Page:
The flat worms are named the Platyhelminths, and come in two main types, the monogenea (flukes), or the tapeworm (cestode). These two types of flat worm parasites are similar in some ways, but also have their differences. The monogenea are ectoparsites, which survive on the skin or gills of fish, whilst the tapeworms are endoparasites, which live in the intestines of hosts.
An example of a flat worm monogenean parasite of fish is Entobdella soleae, and this is a parasitic organism which lives on the lower surface of flat fish (Solea solea). Entobdella soleae feeds off the fish epidermis, through attachment via a haptor which contains hooks called sclerites.
In this way the Entobdella soleae is similar to the tapeworm in its attachment to the host, which although hooks are available in both parasites, both use a suction method to attach to their host. This causes minimal damage to the host, and also like the tapeworm, their feeding methods cause minimal damage to the host, as the epidermis regenerates quickly.
Entobdella has some differences, such as a functioning gut, which the tapeworms lack, and rather absorb nutrients through the tegument. The Entobdella parasite has no intermediate host, and it is rather host specific to Solea solea, therefore it relies on behavioural signals of its larva to locate a new host. This is not required in the tapeworm, which can have several hosts, and relies on the passive spread of eggs, and the consumption of cysticerci.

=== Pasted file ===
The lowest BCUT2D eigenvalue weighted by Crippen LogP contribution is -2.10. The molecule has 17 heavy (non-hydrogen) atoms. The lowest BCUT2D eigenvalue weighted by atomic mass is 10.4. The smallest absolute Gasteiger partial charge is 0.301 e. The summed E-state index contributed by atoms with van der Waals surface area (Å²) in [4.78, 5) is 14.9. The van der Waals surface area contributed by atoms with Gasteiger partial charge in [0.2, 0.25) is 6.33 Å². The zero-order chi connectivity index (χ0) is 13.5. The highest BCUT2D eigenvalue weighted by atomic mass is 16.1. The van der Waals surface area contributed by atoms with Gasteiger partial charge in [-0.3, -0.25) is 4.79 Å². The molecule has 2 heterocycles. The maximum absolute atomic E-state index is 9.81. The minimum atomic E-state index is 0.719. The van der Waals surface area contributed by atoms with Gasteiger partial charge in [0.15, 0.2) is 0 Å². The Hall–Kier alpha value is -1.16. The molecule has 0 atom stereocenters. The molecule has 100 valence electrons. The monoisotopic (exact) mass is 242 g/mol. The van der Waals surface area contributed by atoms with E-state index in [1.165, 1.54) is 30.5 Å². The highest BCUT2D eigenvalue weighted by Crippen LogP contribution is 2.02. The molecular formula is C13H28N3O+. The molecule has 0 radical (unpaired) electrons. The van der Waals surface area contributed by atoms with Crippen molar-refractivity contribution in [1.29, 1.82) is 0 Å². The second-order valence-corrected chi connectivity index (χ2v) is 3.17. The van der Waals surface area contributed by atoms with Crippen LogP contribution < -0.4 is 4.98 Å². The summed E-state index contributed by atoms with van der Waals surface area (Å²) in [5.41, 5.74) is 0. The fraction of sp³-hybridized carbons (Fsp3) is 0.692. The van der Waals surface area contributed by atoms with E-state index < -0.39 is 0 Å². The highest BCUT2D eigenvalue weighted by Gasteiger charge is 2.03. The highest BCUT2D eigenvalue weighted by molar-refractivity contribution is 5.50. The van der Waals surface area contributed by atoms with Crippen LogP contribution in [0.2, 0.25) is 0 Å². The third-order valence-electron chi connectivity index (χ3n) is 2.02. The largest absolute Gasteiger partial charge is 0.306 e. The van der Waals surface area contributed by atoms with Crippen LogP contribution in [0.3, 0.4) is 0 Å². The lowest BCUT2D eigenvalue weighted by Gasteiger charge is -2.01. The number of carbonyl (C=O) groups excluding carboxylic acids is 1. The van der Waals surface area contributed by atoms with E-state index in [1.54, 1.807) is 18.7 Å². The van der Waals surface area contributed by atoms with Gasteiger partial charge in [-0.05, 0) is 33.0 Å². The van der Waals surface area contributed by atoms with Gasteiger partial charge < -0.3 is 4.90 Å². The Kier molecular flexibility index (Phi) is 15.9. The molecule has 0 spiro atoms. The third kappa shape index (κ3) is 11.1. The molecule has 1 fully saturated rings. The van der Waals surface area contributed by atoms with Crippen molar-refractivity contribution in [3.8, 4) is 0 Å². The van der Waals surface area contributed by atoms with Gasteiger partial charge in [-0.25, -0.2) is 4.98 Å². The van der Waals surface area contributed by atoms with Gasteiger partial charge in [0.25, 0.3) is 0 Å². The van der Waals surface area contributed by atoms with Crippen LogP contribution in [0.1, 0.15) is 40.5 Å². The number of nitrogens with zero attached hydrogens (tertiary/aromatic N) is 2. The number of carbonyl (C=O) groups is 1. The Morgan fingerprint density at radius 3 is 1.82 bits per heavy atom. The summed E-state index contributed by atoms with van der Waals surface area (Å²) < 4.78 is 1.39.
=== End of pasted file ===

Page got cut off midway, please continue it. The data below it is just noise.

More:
The structure of the egg shells have become adapted to the specific obstacles they are likely to meet, in Entobdella the egg shells are hardened to prevent destruction if they are consumed by a predator, yet in tapeworms the egg shell is less hostile, as the shells need to be digested to enable them to hatch within an intermediate host. There are differences between these flat worms, but their relatedness is seen through how similar their reproductive systems are, similar hooklets, similar outer layers, and both types of parasites can use fish as a host.
There are other types of flat worm flukes which are similar to both the tape worm and Entobdella, such as the human liver fluke. This is a flat worm, but has a life cycle more similar to the tapeworm (endoparasites), with an intermediate host of the snail, and fish. The liver flukes can cause damage to the human host at high levels of infection, which irritate the bile duct epithelium, causing fibrosis, and blockage. These flat worms show just how highly the flukes and the cestode are related.
-Parasitism and the Platyhelminths, by Graham Kearn (1998).